The tolls saga continues as Democrats postpone vote
Latest scenario calls for House and Senate to split the bill in two
Faced with the threat of a 30-hour debate by the Republican minority and a less-than-certain game plan by the Democratic majority, lawmakers have put off tentative plans for a Thursday vote on tolls legislation until at least next week, the top Senate leader said Tuesday night.
Both House and Senate Democrats remain unwilling to go first in debating the bill that would authorize truck tolls on a dozen highway bridges — an extraordinary acknowledgement of the continued distrust by members of each chamber that the other has the votes for passage.
Senate President Pro Tem Martin M. Looney, D-New Haven, said the latest scenario for attempting passage is to split the bill in two, each authorizing tolls on six bridges — one bill beginning in the House and the other in the Senate. The bills would be exchanged by each chamber like hostages.
“Both chambers would have to pass both bills,” Looney said.
The Republican minority leaders, Sen. Len Fasano of North Haven and Rep. Themis Klarides of Derby, said the machinations by the Democratic majority are an affront to the General Assembly.
“I thought last week’s flimflam was bad,” Klarides said, referring an earlier plan to attempt synchronized votes and debates of identical bills. “It was a miscarriage of the process. But this one is just beyond.”
Fasano said Republicans not only will debate the bills at length, but withhold typical courtesies that lubricate the machinery of legislating — such as waiving a reading the bill.
“They have a right to run any bill they want as the majority, but they don’t have a right to bastardize the system,” Fasano said. “I’m going to challenge them. They are going to read the bill [aloud]. They are going to read the amendments. They are not going to get away with this easily.”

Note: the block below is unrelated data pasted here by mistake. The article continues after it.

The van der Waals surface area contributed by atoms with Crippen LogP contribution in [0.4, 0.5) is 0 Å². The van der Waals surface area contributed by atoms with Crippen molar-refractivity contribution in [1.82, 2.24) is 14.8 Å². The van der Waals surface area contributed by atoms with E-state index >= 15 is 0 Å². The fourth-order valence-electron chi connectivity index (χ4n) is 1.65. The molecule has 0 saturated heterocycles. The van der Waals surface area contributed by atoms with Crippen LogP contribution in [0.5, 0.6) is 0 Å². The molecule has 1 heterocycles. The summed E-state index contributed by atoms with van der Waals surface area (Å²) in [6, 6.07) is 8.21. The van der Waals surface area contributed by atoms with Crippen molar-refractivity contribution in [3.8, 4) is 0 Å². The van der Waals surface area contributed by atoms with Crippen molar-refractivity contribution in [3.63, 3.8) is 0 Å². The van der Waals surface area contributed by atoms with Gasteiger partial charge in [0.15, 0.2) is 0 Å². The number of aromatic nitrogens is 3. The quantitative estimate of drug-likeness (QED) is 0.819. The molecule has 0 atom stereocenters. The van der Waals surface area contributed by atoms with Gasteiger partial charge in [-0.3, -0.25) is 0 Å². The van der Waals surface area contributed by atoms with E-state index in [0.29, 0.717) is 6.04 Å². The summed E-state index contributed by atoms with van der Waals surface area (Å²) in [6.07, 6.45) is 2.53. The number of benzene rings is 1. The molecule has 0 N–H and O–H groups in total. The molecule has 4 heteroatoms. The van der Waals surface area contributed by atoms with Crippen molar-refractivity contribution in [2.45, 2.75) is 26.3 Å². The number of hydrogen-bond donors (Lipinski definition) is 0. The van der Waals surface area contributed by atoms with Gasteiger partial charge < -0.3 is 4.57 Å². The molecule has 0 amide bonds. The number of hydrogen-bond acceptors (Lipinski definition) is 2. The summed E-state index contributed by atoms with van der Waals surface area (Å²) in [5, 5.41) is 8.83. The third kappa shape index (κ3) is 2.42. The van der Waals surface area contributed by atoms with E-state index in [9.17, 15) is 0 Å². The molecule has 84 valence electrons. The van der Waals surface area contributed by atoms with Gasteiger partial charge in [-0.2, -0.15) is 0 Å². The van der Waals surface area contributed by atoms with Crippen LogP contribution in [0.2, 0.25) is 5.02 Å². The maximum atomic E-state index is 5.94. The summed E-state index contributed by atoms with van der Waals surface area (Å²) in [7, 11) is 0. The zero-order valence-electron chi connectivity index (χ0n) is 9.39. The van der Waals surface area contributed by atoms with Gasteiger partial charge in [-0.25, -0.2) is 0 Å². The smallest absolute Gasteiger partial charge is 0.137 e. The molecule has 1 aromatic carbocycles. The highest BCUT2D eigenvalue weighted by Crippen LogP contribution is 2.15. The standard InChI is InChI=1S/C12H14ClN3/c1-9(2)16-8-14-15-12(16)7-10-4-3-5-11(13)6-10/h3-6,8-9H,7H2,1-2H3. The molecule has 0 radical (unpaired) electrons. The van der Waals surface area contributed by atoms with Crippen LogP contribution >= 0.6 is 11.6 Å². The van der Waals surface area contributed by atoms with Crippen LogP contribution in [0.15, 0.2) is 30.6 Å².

Looney said the promise of a 30-hour filibuster will require preparation by both chambers. Senate Democrats will caucus on Thursday to talk about what may come next.
“We have to figure out a time next week to set aside 30 hours, if need be,” Looney said.
“The House will be begging for a 30-hour vote by the time this debate is said and done,” Klarides said.
Democrats control the Senate, 22-14, and the House, 91-60. Looney has told the governor he can produce 18 votes, enough for passage with the help of a tie-breaking vote by Lt. Gov. Susan Bysiewicz.
Republicans said Democrats have no grounds to accuse the GOP of dilatory tactics, since they are turning the process on its head.
“If you are not going to respect the institution, don’t ask me for respect,” Fasano said.
House Speaker Joe Aresimowicz, D-Berlin, could not be reached Tuesday.
The governor’s office declined to comment beyond Gov. Ned Lamont’s statement earlier Tuesday that his last communication with the leadership left him under the impression the vote would be Thursday.
Lamont and Looney spoke on Saturday.
The debate over tolls has turned into a saga.
A year ago, Lamont proposed a comprehensive system of tolls on cars and trucks at more than 50 locations on Interstates 84, 91 and 94, as well as the Merritt and Wilbur Cross parkways. It would have raised as much as $800 million annually.
When lawmakers refused to bring the measure to a vote, the administration countered with a downsized version of tolls on cars and trucks on 13 bridges. Legislative leaders could not find the votes for passage.
House Democratic leaders proposed a compromise accepted by Lamont and Senate Democratic leaders: tolls at 12 bridges, but only on tractor trailers. That would raise about $175 million annually.
“We had assumed the House would go first when we compromised. The compromise was offered by the House,” Looney said. “They declined to go first.”
The current plan is getting squeezed from both sides. Every Republican in the General Assembly promises to vote against any form of tolls — or new transportation revenue, for that matter. Some supporters of Lamont’s ambitions for a plan to spend more than $19 billion on transportation over 10 years grumble that the compromise raises too little money.
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